Overall, Ezoo is the best/only? electronic festival in New York, and it’s one of the more manageable festivals that exist. If electronic music is your sh*t, you should consider going. If you hate that stuff, don’t go. You won’t like it.
Images: electriczoo / Instagram; aLIVE Coverage (4)
You probably know Alan Walker from his 2015 banger “Faded”, but the Norwegian-British DJ has been far from a one-hit wonder. This year, Walker became the number one YouTuber in Norway with 15 million subscribers. He also just turned 21, so like, he can have a drink now I guess. He’s way more famous than me even though I’m six years older than him… it’s fine, I’m fine. We sat down with Alan after his Electric Zoo 2018 performance to hear about turning 21, his musical inspirations and who “Alan Walker” really is.
Betches: You just celebrated a birthday right? 21?
I feel like in America 21st birthday is a huge deal but for you it’s probably not.
Well, for here, I think the biggest deal is that you can finally drink. And, in Norway, we can do that since we were 18, so. But, it’s cool knowing that I can play at the casino, I won’t get thrown out.
Some casinos are 18, some, not all…are you a big gambler?
No, no but when I went to play, they let me in when the show starts, but they kick you out when you’re done with the show.
So, we really enjoyed your set, we loved the Pirates of the Caribbean. So I read that you are a fan of Hans Zimmer, so what’s your favorite movie score of his?
How do you feel about John Williams, cause I’m more of a John William’s fan to be honest
Well I think that like, I’ve got a bunch of his music in my playlist as well. He also did Jurassic Park. He’s a classic.
I felt like your songs, the lyrics are kind of dark, but the melody is upbeat—so what’s that like when you’re creating these two things that are sort of opposite?
Well, I always like to produce melancholic songs and sometimes even though the lyrics can be dark it doesn’t really matter. If the lyrics are just dark, you don’t necessarily have to make something that sounds as dark as the lyrics. And if you can make something that sounds happier, then it changes the whole vibe of the song. For example, a dark sound could make it sound very dark. And it sounds very happy now when it comes to the drop, so that’s kind of like the highlight of the song, to make it more positive.
And how involved are you in the visuals?
For my songs, usually music videos, we really have one guy that’s been directing every music video that we’re doing like I don’t know, the last four or five music videos we put out. Then, it’s going to have like a red line that’s like, a life story that goes through all the music videos, which I feel like is kind of important so it’s not completely random. At the end of the day, it’ll be more like you’re watching a TV series but it’s music videos.
Ifeel like you as a person, you’re a little bit of an enigma. I actually really want to know what your day-to-day life is like.
By enigma do you mean like a machine?
Like, you’re a mystery. Like, ‘we know about his music but what is he like?’ Like on your social media you post about your songs, you don’t Tweet out your thoughts and your jokes and stuff.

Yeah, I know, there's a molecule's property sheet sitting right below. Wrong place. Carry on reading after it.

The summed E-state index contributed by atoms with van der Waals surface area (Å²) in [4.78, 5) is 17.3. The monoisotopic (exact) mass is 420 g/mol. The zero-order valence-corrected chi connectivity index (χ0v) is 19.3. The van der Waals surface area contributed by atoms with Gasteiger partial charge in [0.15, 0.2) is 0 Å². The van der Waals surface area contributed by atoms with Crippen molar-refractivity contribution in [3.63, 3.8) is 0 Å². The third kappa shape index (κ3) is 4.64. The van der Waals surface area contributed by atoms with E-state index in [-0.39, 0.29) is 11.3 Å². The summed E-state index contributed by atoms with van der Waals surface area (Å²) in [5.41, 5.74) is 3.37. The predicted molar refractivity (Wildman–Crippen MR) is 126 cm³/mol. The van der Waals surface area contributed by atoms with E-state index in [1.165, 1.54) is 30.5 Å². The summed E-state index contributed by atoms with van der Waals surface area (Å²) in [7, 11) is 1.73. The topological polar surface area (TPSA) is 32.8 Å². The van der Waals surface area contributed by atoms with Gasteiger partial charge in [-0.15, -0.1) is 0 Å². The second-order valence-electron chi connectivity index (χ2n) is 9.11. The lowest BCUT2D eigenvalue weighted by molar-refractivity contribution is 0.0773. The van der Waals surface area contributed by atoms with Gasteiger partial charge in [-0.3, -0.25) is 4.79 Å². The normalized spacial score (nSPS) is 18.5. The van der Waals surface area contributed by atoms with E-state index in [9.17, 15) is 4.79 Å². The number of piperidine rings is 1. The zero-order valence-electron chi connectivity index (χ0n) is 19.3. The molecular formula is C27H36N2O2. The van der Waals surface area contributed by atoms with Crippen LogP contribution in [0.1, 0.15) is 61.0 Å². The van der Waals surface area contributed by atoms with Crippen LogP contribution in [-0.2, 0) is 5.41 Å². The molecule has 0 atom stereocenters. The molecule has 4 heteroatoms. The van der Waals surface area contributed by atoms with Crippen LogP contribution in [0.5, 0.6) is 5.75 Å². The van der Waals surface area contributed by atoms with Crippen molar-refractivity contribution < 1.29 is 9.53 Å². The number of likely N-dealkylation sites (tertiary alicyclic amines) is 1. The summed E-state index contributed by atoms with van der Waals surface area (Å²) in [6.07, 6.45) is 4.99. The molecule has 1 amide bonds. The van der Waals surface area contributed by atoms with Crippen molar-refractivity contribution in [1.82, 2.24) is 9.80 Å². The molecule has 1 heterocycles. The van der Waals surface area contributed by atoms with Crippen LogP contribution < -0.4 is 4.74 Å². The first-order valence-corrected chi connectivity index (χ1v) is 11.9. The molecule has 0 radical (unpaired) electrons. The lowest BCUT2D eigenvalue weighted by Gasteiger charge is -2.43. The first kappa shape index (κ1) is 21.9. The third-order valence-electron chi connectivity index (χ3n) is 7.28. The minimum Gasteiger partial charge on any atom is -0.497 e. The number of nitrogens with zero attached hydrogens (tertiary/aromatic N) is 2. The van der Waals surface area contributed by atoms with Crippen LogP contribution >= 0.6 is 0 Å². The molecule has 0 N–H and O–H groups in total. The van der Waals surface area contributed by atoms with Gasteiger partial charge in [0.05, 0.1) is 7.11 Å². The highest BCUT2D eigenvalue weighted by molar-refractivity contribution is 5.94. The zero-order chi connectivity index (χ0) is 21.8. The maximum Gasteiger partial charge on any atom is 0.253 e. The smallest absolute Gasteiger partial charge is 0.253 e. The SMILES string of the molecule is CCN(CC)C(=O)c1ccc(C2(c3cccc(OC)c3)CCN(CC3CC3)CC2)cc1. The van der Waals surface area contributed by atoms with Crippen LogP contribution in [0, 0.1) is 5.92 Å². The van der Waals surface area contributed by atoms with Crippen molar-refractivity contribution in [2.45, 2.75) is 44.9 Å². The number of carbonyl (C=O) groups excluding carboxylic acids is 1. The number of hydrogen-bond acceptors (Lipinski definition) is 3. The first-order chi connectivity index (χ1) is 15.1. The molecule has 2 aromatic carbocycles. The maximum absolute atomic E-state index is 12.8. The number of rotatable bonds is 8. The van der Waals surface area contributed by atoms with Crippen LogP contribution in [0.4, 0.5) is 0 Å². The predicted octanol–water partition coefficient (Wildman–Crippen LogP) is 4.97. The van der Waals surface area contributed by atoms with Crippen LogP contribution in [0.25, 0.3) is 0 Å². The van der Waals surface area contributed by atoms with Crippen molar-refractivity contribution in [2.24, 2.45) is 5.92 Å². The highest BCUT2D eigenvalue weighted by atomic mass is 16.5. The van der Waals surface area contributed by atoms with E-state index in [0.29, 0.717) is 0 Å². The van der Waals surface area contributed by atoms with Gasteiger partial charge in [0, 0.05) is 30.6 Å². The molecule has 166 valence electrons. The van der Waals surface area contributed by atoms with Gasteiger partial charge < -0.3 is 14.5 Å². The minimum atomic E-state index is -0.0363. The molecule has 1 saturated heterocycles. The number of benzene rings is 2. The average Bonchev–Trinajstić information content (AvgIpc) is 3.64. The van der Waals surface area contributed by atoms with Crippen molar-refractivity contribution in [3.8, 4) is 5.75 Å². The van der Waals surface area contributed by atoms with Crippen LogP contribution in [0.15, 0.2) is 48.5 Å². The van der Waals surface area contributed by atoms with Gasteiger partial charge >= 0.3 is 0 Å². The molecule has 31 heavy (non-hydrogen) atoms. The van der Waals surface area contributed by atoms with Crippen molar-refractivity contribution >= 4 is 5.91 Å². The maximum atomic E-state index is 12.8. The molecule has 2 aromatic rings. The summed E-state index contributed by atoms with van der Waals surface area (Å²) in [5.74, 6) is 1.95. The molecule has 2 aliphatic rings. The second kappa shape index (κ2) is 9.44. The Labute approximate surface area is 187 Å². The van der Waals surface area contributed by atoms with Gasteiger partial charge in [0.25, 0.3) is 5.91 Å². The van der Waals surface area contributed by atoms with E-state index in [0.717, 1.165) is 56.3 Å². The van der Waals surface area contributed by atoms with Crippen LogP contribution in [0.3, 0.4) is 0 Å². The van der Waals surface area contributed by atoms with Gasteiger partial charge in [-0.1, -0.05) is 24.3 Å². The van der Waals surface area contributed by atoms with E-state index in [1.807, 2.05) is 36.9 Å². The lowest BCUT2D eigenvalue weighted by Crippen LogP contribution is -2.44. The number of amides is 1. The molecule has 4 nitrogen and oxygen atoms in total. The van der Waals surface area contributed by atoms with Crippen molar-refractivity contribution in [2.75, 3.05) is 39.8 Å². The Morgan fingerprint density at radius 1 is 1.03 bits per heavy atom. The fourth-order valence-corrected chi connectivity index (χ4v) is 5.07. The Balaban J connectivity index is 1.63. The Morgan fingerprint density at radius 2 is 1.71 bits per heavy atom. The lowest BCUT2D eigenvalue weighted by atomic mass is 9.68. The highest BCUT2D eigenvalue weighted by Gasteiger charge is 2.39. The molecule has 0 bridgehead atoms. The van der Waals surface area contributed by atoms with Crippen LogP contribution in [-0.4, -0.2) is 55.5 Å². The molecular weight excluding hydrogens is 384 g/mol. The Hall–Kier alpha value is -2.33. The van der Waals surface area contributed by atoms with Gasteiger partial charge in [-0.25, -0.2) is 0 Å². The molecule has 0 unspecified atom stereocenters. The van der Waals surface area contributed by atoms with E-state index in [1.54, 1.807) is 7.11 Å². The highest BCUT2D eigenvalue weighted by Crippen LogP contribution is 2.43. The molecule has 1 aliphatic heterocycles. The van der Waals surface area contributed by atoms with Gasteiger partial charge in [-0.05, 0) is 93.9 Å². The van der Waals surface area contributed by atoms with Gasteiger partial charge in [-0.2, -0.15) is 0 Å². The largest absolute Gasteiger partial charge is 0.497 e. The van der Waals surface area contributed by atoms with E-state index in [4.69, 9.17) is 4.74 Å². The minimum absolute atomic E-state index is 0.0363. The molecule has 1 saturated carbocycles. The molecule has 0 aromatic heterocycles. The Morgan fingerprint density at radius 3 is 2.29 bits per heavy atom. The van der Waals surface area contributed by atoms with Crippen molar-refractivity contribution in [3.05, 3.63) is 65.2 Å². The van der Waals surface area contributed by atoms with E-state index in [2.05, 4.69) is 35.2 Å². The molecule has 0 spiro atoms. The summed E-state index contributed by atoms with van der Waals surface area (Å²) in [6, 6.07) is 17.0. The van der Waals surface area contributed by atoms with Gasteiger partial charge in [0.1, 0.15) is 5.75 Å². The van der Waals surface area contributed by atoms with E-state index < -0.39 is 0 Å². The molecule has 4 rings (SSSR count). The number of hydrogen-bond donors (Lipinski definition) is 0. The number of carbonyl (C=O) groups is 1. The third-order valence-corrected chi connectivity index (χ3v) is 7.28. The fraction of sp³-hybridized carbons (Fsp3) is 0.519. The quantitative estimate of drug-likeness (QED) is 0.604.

You don’t necessarily have to front yourself. Like, I want to front Alan Walker the artist, not necessarily myself. I think I’m able to do that, so it’s different, it’s unique; it’s different from what everyone else is doing and that’s why I’m attracting so many people to come like find out and be like who really is that guy?
How do you think Alan Walker the person differs from the artist?
Alan Walker as a person does not like to be on stage. When I used to go to school, I hated being on stage. I was like the guy who got so shaken up, holding a piece of paper and super nervous. It’s very different when you’re there to come out and play, because you’re prepared to speak to and play music and I don’t have to speak to them too much. I just say like, “one two one two three drop” and then the crowd is happy.
So what do you do before you get on stage to calm yourself down?
Now it’s become a habit. I’ve been touring for the past three years now, so I’m like, never nervous anymore. So, it was only at the very beginning, the fear of being in front of a huge crowd and knowing that everyone is looking at you. It’s weird, but at the same time, you overcome it. It’s kind of like you start to let it be a job and you get used to it.
I do feel like even though you are super famous, you’re also sort of a regular guy. You’re really into gaming, I know nothing about gaming, all I know is Fortnite, do you play that?
Who do you surround yourself with when you’re out on tour?
My best friends, my tour manager, my crew.
Do you enjoy touring?
I do, I really do. The fact that I can travel around the world and experience so many different cultures, so many different people, I get to see weird but cool stuff.
So tell us about the mask.
My mask is there because, it’s not necessarily because I want to hide myself, it’s more to show a symbol of community and that anyone can be a Walker. It’s just a hoodie and a mask, so hoodie and the mask are actually inspired by Mr. Robot’s. Anonymous, like on the video game “Watch Dogs”.
I was going to say that the mask and the hoodie make you a little more recognizable because you’re always with it.
Like, I can go around without and people wouldn’t recognize me. It’s pretty fun. Like last year at Tomorrowland and this year at Tomorrowland as well, I just went around the crowd. But like last year there were so many of my friends there in the same weekend as I played and we just went into the crowd, had a good time. I was actually in the crowd, in the middle of everything at the main stage just with my friends having a good time. It was so fun.
Do you keep in touch with your friends when you’re on tour a lot?
Yeah, I keep up with them on Snapchat and talk to them on Facebook and sometimes Facetime them. It’s kind of like, just letting them know I’m still there.
And what’s that like for them to have a friend that’s like this huge name?